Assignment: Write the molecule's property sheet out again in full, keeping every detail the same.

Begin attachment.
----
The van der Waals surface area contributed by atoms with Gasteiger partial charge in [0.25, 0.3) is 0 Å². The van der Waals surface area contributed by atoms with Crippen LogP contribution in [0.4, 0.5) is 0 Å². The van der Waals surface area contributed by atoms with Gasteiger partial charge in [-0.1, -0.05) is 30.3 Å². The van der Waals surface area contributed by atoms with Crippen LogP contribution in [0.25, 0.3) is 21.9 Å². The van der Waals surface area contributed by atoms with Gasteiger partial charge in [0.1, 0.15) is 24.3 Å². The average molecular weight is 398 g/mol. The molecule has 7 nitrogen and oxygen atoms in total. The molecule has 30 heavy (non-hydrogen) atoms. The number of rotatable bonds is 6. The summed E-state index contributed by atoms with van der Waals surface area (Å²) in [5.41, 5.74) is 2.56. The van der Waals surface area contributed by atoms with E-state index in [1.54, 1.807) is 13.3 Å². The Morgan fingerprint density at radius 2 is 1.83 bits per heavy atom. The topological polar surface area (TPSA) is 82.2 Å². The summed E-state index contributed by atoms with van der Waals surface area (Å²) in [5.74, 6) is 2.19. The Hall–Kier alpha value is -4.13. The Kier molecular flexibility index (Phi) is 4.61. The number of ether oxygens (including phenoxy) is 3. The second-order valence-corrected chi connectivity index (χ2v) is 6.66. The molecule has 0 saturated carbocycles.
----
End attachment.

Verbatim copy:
The van der Waals surface area contributed by atoms with Gasteiger partial charge in [0.25, 0.3) is 0 Å². The van der Waals surface area contributed by atoms with Crippen LogP contribution in [0.4, 0.5) is 0 Å². The van der Waals surface area contributed by atoms with Gasteiger partial charge in [-0.1, -0.05) is 30.3 Å². The van der Waals surface area contributed by atoms with Crippen LogP contribution in [0.25, 0.3) is 21.9 Å². The van der Waals surface area contributed by atoms with Gasteiger partial charge in [0.1, 0.15) is 24.3 Å². The average molecular weight is 398 g/mol. The molecule has 7 nitrogen and oxygen atoms in total. The molecule has 30 heavy (non-hydrogen) atoms. The number of rotatable bonds is 6. The summed E-state index contributed by atoms with van der Waals surface area (Å²) in [5.41, 5.74) is 2.56. The van der Waals surface area contributed by atoms with E-state index in [1.54, 1.807) is 13.3 Å². The Morgan fingerprint density at radius 2 is 1.83 bits per heavy atom. The topological polar surface area (TPSA) is 82.2 Å². The summed E-state index contributed by atoms with van der Waals surface area (Å²) in [5.74, 6) is 2.19. The Hall–Kier alpha value is -4.13. The Kier molecular flexibility index (Phi) is 4.61. The number of ether oxygens (including phenoxy) is 3. The second-order valence-corrected chi connectivity index (χ2v) is 6.66. The molecule has 0 saturated carbocycles.